V-A-T spells disaster

Do you feel undertaxed? The value-added tax can help with that

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One idea, the Fair Tax, is a grass-roots idea that has been building steam for years. The other, a value-added tax, is a European import being talked up by liberal elites as the answer to all our government's problems.

Which idea do you think will get traction in the national media?

The VAT, of course. It's so continental!

Billionaires Bill Gates and Berkshire Hathaway Chief Executive Warren Buffett, and Buffett partner Charlie Munger, recently said the European-style value-added tax -- a tax on goods at every stage of their manufacture and distribution -- is pretty much inevitable in the United States.

Wow. Grass-roots Americans can work for years on something like the Fair Tax -- a national retail sales tax that would more fairly spread the tax burden and even reduce it -- but the elites have a better idea, and that's what we'll likely get.

And consider this bone-jarring endorsement of the value-added tax from Buffett: "In the end we are not taxing enough, unfortunately, or we're spending too much, probably some of each."

Do you feel undertaxed?

Buffett and friends believe the U.S. government needs more money for the country to be more competitive in the world. Oddly enough, this editorial page believes the American people need more of their own money for the country to be truly competitive.

And consider this telling, yet tepid endorsement of the value-added tax by Munger: "The people that are against it are against it because they think it will work too well, that the politicians will get too much money and do too many dumb things with it, and there is a good deal to be said for that point of view."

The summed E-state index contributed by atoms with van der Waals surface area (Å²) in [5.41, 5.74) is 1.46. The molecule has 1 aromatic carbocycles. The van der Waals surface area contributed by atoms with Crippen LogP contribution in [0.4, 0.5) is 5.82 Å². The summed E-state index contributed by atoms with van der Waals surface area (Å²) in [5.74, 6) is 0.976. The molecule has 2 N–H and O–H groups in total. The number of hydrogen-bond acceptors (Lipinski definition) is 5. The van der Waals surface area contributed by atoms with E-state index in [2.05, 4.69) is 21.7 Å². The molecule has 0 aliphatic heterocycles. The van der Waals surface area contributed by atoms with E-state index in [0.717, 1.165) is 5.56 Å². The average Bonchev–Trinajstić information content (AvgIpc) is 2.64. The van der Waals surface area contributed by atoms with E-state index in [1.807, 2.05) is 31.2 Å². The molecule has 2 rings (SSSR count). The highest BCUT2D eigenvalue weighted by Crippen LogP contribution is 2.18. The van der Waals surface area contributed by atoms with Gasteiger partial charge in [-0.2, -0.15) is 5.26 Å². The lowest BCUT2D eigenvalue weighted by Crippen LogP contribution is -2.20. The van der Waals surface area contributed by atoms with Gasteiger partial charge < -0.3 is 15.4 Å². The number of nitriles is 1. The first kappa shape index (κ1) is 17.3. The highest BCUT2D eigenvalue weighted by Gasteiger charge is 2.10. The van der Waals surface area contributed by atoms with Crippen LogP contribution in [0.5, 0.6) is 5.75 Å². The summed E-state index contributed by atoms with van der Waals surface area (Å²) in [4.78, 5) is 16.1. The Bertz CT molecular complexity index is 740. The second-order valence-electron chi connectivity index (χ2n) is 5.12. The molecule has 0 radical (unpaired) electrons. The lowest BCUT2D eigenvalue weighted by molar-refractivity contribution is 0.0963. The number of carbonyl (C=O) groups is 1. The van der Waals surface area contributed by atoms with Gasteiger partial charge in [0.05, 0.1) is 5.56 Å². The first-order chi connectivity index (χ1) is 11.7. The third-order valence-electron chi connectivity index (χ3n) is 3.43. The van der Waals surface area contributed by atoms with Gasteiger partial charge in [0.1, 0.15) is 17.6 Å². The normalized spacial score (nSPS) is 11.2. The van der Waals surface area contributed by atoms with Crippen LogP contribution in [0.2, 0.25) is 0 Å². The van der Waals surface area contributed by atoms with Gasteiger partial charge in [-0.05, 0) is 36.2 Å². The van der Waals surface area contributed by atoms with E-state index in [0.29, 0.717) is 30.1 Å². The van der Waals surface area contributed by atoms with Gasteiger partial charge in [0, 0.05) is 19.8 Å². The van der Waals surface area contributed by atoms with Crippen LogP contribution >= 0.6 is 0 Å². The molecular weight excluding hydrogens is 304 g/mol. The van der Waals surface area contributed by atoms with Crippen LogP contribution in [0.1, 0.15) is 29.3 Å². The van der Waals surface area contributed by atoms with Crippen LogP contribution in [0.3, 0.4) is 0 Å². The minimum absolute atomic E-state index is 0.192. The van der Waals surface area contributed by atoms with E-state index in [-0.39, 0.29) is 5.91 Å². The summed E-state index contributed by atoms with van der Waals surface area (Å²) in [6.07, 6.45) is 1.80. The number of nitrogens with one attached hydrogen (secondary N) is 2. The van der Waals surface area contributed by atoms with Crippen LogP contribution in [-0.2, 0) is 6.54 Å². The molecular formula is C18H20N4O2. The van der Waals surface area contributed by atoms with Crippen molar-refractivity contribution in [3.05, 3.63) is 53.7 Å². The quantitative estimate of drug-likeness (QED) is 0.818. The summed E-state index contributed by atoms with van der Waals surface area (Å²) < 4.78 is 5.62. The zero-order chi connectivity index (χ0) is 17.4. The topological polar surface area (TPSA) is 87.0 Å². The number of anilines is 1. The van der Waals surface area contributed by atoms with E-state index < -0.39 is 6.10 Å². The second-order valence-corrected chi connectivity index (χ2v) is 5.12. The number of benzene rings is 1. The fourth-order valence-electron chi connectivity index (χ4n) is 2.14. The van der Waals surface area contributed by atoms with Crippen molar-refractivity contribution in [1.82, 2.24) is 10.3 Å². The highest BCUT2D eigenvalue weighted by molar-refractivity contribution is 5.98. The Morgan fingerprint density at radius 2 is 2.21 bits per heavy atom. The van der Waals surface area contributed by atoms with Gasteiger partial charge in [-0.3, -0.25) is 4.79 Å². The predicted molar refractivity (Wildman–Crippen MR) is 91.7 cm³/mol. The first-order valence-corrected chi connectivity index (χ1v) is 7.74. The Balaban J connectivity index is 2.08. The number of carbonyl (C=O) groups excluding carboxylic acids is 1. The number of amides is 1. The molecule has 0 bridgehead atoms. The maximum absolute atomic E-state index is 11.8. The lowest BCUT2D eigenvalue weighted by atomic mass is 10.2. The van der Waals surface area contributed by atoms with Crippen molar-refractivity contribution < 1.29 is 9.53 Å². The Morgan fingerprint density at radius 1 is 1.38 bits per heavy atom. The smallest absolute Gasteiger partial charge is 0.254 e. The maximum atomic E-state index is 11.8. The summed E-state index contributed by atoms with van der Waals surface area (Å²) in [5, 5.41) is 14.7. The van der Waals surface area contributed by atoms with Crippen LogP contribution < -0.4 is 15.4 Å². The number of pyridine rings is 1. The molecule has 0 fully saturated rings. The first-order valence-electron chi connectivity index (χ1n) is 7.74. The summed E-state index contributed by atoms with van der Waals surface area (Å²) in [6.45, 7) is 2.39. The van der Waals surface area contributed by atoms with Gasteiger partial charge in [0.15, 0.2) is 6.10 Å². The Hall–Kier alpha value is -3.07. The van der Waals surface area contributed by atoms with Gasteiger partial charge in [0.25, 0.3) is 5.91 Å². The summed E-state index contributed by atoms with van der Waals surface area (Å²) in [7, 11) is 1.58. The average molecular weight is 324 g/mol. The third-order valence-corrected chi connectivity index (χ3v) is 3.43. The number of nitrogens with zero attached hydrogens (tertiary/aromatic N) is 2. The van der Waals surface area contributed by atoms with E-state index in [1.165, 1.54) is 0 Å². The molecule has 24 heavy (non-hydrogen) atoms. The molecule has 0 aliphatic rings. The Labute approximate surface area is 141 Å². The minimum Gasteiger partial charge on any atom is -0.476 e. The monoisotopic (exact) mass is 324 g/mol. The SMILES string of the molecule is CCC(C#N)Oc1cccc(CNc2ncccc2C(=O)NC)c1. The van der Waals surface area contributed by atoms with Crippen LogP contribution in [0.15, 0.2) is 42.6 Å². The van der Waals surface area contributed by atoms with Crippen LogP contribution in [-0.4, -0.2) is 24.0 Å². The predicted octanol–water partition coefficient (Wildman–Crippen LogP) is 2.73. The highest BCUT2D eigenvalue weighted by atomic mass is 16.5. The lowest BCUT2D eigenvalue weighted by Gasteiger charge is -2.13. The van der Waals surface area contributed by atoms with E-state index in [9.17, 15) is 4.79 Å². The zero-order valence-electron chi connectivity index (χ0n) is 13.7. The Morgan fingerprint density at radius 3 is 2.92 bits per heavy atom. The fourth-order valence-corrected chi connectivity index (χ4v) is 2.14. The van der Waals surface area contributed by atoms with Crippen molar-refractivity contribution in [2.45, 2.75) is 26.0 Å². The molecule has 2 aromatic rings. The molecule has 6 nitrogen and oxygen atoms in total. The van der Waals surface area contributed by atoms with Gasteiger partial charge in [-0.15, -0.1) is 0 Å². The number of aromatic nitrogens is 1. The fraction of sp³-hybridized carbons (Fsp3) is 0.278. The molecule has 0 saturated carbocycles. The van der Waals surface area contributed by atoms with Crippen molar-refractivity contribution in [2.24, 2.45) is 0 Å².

Wow. We'll just let that one digest.

Buffett adds: "We've got a gap of 10 percentage points between what we're raising in taxes and what we're spending. One way or another we are going to have to close that gap in a major way, so if some of those taxes fall on me, or some fall on Berkshire, that's probably the way it should be."

Just to clarify: The people pushing the value-added tax believe the federal government desperately needs more of your money. The people supporting the Fair Tax are more concerned with the people who are paying the taxes.

Which side do you fall on?

If you're on the fence, consider: The Fair Tax -- levied just once per product, at the point of purchase -- would replace all income taxes, payroll taxes, gift taxes and the death tax on family estates, and would ultimately abolish the Internal Revenue Service. The value-added tax does none of that -- and would actually be in addition to all those other taxes.

Still on the fence?

The VAT cannot logically be argued to be superior to the Fair Tax -- from a taxpayer's point of view, that is. Therein lies the rub: The value-added tax isn't intended to help people; it's intended to shore up big government, a la Europe.

Yet, because elitists -- many of whom have made their fortunes and now want to pull up the rope -- like the idea of a VAT, the proposal is apparently going to move to the fore.

If only we could have a series of national debates and news reports comparing the two approaches.

We're pretty sure the Fair Tax camp would welcome that. Will the VAT camp?

Comments (129) Add comment
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Tigger_The_Tiger
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Tigger_The_Tiger 05/09/10 - 11:24 am
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tap, tap, tappity, tap

tap, tap, tappity, tap tap........dodge.

Tigger_The_Tiger
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Tigger_The_Tiger 05/09/10 - 11:25 am
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The progressive tax system is

The progressive tax system is explained over and over........nowhere is it explained how taxing someone at a different rate is "fair."

Kitten35